Archie Goodwin (writer) & Walter Simonson (artist)
Alien: the Illustrated Story
Titan Books 2012 (1979)
Originally issued forty years ago and timed for the release of the film, Alien: the Illustrated Story has a different narrative vibe from the movie while essentially giving us the same tale. Where the screen version used muted colours and shadows and built up the tension with long stretches of inaction and a strong sense of claustrophobia — as I remember it: in fact it’s been decades since I saw it — this graphic novel instead gives us bilious hues in which flashes of yellow (for lights), blues (for Ripley’s overalls) and especially red (for the inevitable blood) punctuate the action. Unlike the celluloid alien, which we only caught intermittent glimpses of, in these pages our eyes can linger on the dread details of Giger’s design for the malevolent predator in its disturbing exoskeleton.
Do I need to spell out the plot in detail? The original authors, Dan O’Bannon and Ronald Shusett, were influenced by the Agatha Christie novel And Then There Were None in depicting a group of individuals who are bumped off one by one. In Alien the crew of the space transporter Nostromo are diverted from their homebound journey to investigate a CETI-like signal from a planetoid body. Inadvertently one member gets infected by an alien life form, which quickly matures and then proceeds to prey on the crew in the close confines of the spacecraft.
The stuff of nightmares, you can imagine why this story was initially — and so aptly — pitched as “Jaws in space”.
While the Christie whodunit may have provided the initial inspiration, I sense debts may be due to other sources. That prototype for the alien invasion trope, H G Wells’ War of the Worlds, suggests itself strongly to me, for example, while O’Bannon and Shusett cite classic SF films, especially B-movies. Aspects of Joseph Conrad’s Nostromo are evident, of course — especially the transporter craft shipping and refining ore, referencing the role of silver ingots in the Conrad novel, and also the tension between idealistic beliefs and reality — but another trope, unintentional I’m sure, intrudes into the mix: Snow White.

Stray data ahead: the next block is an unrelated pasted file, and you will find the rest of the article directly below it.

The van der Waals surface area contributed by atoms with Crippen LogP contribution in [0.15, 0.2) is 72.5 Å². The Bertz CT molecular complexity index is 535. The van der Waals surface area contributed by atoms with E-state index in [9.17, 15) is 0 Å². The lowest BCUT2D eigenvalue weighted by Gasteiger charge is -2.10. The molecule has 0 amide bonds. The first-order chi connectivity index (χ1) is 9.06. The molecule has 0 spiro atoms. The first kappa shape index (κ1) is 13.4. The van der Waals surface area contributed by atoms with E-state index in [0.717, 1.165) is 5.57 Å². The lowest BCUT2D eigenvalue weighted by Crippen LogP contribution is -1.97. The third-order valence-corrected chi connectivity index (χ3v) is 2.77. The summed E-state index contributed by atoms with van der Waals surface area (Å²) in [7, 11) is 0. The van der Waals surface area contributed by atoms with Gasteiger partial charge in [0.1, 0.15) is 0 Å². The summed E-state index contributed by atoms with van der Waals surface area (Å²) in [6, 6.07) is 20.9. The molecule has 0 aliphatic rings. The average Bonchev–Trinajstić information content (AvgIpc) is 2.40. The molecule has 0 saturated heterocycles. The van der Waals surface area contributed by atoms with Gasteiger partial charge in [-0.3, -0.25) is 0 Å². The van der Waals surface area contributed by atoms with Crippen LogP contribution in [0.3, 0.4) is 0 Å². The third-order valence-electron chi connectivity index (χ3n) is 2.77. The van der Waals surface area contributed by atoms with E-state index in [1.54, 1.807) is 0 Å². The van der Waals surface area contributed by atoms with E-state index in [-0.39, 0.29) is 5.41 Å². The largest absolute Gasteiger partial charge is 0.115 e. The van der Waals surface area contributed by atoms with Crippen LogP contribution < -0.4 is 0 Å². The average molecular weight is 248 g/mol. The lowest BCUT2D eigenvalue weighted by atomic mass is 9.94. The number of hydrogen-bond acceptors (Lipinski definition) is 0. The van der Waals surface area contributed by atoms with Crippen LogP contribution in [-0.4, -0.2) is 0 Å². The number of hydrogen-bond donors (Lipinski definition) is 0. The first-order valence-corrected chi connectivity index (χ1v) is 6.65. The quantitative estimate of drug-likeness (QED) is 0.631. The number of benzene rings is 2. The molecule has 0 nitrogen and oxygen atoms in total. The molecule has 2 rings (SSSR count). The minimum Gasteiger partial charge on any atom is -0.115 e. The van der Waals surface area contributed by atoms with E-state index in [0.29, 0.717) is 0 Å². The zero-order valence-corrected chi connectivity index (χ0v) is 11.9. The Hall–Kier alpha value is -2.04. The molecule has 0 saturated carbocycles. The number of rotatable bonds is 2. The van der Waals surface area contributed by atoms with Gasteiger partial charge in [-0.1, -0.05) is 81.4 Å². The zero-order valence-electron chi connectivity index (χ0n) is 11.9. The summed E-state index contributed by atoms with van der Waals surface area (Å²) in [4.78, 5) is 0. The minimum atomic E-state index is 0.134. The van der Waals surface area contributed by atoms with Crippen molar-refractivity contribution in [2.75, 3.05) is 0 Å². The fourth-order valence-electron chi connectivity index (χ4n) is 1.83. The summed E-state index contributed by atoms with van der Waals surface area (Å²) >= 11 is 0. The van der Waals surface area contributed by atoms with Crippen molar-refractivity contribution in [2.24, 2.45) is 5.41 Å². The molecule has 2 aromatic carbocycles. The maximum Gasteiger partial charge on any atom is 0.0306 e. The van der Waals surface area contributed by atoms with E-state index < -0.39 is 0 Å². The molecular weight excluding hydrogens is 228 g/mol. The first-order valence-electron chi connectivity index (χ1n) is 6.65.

The conciseness of the graphic novel helped make this idea more obvious, to my way of thinking. In Alien we have seven crew members awoken from stasis, two women and five men (the counterparts perhaps of the seven dwarfs of the Disney animation, whom it could be fun to try to pair with Ash, Brett, Dallas, Kane, Lambert, Parker and Ripley). The Nostromo’s duplicitous onboard computer is called Mother, a possible parallel with Snow White’s wicked stepmother; and in the fairy tale, you will remember, the escaping heroine stumbles across and into the dwarfs’ dwelling while they are off mining in the hills, and proceeds to make herself at home — and even a bit indispensable.
It’s possible to see Alien as a dark version of Snow White and the Seven Dwarfs, and even though the creature is no Snow White this visitor is likewise a kind of parasite on its hosts. Unlike a fairytale ending, however, there is no Prince to rescue the creature, not even a facehugger to kiss it back to life.
A team of colorists, letterer, designer and editor was responsible for the finished product, digitally remastered in 2012, and a handsome book it is too, its humans individually characterised and remarkably close to the movie’s original cast.
In many ways it is like a storyboard with added script, but while it has a similar feel to Ridley Scott’s original storyboard for the film it seems to draw direct inspiration from the completed edit, though from a totally individual viewpoint. Simonson’s masterful artwork is testament however to Scott’s set designs and to Giger’s concepts for the creature and alien spacecraft, the latter looking uncannily like a cross between giant headphones and an organic Celtic torc, but in a way that makes the flesh creep.
Even though some detail, like the now very dated font of the computer display, is of its period, the plot is timeless, and this illustrated novel is a worthy record of the art of storytelling.
While not part of my 20 Books of Summer read, this present from my son for Father’s Day was irresistible